DesignSpark Mechanical Online Help

Sketching Constraints


You can choose constraint-based sketching to reduce the degrees of freedom (place constraints) on the drawing objects in 2D drawings and designs. Adding constraints restricts the type and range of movement of the objects, and links objects such that certain editing tasks on one drawing object will cause linked objects to be modified. Use tools in the Constraints group in the Sketch tab to add constraints to sketches.

Certain sketching tools included rudimentary tangency and coincident constraints (enabled with the Maintain Connectivity option), but these may be overridden during drawing editing. The tools in the Constraints group offer additional types of constraints which can be applied to any of the standard drawing objects (line, circle, arc, and so on) and are more robust.

To enable constraint-based sketching, select Enable constraint based sketching in the Advanced options in the DS Mechanical Options.


You can Save and Open models containing sketch Constraints. Designs that include Constraints will open in Sketch mode. Leaving Sketch mode will trigger the deletion of all constraint data. You need to save a copy of the sketch with constraints intact before solidifying if you intend to resume the design with constraints.

NoteClosed:Sketch constraints are active only in 2D sketch mode. If you switch to 3D mode, existing constraint data is deleted. If you expect to edit constraints as part of your design workflow, you must save a copy of the sketch with constraints before switching to 3D mode.


The following Constraints can be added to your sketch:


By comparison, in normal sketching, the rounds are equal radius during creation only. After creation, they do not maintain an association and can have their sizes changed independently.


Adding DimensionClosed constraints

  1. Activate the DimensionClosed constraint in the Constraints group.
  2. Select an individual sketch object, or two objects as required for certain types of dimensions. MoveClosed the cursor away from the object to position the dimension. The normal behavior for applying and locating dimensions is observed. However, when applied as a constraint, if you attempt to edit one object, other objects may be modified to maintain the dimension constraint.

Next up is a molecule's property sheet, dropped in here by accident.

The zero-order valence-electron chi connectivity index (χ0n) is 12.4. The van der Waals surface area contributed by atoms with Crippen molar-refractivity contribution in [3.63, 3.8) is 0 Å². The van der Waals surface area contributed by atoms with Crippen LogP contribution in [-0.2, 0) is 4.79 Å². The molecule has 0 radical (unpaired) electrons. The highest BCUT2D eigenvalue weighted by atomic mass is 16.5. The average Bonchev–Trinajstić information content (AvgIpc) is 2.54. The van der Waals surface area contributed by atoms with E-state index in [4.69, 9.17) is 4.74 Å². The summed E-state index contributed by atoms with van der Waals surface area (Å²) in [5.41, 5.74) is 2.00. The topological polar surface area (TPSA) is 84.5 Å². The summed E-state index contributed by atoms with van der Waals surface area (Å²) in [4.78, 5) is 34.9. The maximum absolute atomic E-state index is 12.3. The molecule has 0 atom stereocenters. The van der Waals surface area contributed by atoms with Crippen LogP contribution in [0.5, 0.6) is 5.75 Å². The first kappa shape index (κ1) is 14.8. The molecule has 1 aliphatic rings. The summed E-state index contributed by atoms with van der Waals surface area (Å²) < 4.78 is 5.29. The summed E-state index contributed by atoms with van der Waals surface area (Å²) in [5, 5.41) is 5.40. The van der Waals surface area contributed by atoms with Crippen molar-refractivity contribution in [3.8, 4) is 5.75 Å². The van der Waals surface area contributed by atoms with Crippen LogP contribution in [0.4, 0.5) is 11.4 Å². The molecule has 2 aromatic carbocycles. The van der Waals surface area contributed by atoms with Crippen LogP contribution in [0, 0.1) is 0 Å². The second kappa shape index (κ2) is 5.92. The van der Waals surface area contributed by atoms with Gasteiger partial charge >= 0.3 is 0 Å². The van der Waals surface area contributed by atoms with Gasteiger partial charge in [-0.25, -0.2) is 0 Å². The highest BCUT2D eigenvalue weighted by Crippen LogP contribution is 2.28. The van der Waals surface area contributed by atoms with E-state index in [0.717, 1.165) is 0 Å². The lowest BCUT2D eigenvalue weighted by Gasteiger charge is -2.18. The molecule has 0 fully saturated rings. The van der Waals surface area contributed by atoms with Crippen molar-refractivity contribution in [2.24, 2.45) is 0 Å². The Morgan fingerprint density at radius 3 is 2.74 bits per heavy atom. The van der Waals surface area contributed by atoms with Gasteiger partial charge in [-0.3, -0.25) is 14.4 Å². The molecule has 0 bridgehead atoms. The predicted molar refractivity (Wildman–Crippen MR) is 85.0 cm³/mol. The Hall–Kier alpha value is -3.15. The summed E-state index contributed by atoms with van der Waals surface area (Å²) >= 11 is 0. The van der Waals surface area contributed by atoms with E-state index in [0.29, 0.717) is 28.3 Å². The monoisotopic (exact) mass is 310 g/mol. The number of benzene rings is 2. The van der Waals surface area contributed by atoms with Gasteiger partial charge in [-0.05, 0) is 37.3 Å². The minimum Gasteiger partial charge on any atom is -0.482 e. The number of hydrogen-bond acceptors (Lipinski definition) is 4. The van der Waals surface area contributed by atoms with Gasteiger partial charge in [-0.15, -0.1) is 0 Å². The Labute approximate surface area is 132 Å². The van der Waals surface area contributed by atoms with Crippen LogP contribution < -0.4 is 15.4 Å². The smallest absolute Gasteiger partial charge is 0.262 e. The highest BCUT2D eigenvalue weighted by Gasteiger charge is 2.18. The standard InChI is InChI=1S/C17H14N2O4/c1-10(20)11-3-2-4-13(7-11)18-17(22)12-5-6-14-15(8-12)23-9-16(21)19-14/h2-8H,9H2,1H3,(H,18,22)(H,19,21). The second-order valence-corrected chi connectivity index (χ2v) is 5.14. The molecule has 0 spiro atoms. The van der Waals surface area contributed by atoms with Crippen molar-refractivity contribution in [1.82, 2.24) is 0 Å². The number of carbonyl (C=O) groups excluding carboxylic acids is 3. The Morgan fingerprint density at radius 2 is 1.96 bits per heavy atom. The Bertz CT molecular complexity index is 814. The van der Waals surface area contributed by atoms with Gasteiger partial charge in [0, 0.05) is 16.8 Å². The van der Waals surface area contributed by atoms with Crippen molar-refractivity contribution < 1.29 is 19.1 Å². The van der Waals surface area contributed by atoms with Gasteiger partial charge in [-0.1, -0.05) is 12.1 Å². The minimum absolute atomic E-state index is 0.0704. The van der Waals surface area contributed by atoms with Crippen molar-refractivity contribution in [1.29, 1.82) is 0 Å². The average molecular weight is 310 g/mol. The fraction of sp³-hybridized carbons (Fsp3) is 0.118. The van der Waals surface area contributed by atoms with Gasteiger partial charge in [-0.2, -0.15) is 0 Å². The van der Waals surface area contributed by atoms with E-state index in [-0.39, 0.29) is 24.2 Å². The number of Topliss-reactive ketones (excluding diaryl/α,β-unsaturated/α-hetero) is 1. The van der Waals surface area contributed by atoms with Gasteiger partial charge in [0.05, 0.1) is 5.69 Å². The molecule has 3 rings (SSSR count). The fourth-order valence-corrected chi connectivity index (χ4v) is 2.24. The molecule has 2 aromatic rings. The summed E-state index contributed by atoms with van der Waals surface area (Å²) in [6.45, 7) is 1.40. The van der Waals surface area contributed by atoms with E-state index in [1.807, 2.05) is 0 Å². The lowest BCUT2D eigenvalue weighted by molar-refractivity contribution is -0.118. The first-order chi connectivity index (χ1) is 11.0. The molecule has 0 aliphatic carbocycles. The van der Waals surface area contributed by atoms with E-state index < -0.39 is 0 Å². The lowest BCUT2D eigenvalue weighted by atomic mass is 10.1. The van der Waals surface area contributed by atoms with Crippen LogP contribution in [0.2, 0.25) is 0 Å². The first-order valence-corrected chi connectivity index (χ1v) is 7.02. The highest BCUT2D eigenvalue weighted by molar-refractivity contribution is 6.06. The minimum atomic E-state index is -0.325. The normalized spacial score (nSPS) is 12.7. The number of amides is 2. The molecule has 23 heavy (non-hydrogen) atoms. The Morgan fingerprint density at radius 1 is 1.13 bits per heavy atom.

Adding an Equal Distance constraint

The Equal Distance constraint uses on-screen tool guides to determine the anchor and target distances, and to create the constraint. This is because more than one selection is often necessary to create the constraint.

  1. Activate the Equal Distance constraint in the Constraints group.
  2. With the TargetClosed tool guide active, select your moveable drawing object or pair of geometries to define the first dimension.

    A dimension line with the target symbol is added to the design page.

  3. Select the Anchor tool guide (or hold the alt key), and then select your stationary drawing object or pair of geometries.

    A dimension line with the anchor symbol is added to the design page.

  4. Click the Complete tool guide to create the constraint.

    The target object will be modified as required.

NoteClosed: A dimension between two lines will force the lines to be parallel.


ObjectClosed States

When using constraint-based sketching, you can make sketch objects under-defined, fully-defined, or over-defined.



Creating Multiple Sketches With Constraints

You can create multiple sketches with constraints on the same sketching plane. The active Sketch node is shown in bold in the tree and the active sketch is highlighted in the design window.


To activate a different sketch, select the Sketch node in the Structure treeClosed and select Activate Sketch.